And now their lies are not working…
Isaiah 28:17 (NIV)
I will make justice the measuring line and righteousness the plumb line; hail will sweep away your refuge, the lie, and water will overflow your hiding place…
Update: BBC chief resigns Sun Nov 11 2012 15:34:00
The BBC Director General, George Entwistle, left, stands with the Chairman of the BBC Trust, Lord Chris Patten, as he announces his resignation as Director General outside New Broadcasting House in central London, after recent news program problems, Saturday. The BBC’s director general had said earlier Saturday that it should not have aired a report that wrongly implicated a politician in a child sex-abuse scandal, admitting that the program further damaged trust in a broadcaster already reeling from the fallout over its decision not to air similar allegations against one of its star hosts.
LONDON—The director general of the BBC has resigned in the wake of a controversial broadcast on child sex abuse, the BBC announced Saturday night.
The director, George Entwistle, issued a statement saying, “I have decided that the honorable thing to do is to step down.”
Earlier Saturday, Entwistle said the report, broadcast on the Newsnight program, never should have been broadcast.
The report wrongly implicated a former Conservative Party official, Alistair McAlpine, the BBC statement said. He admitted that the program further damaged trust in a broadcaster already reeling from the fallout over its decision not to air similar allegations against one of its star hosts.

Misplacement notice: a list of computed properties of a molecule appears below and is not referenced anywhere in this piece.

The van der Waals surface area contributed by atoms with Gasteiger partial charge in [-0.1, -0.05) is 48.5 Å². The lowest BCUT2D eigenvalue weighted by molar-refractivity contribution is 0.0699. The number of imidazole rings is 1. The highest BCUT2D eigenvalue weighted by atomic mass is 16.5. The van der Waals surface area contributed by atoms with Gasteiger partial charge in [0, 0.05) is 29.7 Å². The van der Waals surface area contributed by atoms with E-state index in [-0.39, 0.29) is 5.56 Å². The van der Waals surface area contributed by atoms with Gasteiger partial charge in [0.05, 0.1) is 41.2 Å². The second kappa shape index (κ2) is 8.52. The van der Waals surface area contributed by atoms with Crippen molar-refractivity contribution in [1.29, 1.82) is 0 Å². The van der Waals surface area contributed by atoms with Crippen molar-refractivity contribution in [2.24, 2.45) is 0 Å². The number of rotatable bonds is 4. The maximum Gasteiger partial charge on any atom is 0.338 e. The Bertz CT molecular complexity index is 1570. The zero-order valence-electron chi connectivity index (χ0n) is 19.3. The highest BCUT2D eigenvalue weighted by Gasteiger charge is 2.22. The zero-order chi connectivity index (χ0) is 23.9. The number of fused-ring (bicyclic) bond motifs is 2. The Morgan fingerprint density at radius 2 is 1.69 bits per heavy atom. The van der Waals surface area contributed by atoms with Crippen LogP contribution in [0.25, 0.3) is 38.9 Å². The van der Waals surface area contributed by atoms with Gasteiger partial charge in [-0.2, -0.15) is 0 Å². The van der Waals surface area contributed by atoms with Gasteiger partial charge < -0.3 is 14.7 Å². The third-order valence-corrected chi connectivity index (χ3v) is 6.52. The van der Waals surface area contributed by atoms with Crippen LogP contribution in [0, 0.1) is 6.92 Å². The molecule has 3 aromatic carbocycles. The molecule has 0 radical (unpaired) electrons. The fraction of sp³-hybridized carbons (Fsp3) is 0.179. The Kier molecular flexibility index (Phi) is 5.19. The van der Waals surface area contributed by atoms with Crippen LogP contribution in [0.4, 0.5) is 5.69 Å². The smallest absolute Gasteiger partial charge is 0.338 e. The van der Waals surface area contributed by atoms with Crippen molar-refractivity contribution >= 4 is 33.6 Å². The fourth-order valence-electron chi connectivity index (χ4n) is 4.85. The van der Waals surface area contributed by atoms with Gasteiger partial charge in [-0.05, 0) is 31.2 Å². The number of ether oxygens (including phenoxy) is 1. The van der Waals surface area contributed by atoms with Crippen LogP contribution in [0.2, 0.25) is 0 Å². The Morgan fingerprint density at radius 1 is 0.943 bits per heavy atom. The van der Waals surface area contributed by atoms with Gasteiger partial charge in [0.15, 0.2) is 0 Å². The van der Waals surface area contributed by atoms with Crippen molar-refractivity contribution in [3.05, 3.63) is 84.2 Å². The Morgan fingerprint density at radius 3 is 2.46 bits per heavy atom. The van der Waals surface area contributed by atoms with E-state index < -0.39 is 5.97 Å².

George Entwistle’s comments followed an embarrassing retreat for the BBC, which apologized Friday for its Nov. 2 “Newsnight” TV show on alleged sex abuse in Wales in the 1970s and 1980s.
During the program, victim Steve Messham claimed he had been abused by a senior Conservative Party figure. The BBC didn’t name the alleged abuser, but online rumours focused on Alistair McAlpine, a Conservative Party member of the House of Lords. On Friday, he issued a fierce denial and threatened to sue.
Messham then said he had been mistaken about his abuser’s identity and apologized to McAlpine, prompting fury over the BBC’s decision to air the report and the suspension of investigative programs at “Newsnight.”
“We should not have put out a film that was so fundamentally wrong,” Entwistle told BBC radio on Saturday. “What happened here is completely unacceptable.”
But Enwistle’s insistence that he was not aware of the program before it was broadcast — saying in hindsight he wished the matter had been referred to him — has drawn incredulity from politicians and media watchers wondering how he could have allowed a second botched handling of a high-profile child sex-abuse story so soon after the broadcaster was pitched into crisis over allegations against its late TV host Jimmy Savile.
“At the end of the day, the director general of the BBC is editor-in-chief,” said John Whittingdale, chairman of the government’s Culture, Media and Sport Committee. “This has done immense damage to the reputation of the BBC.”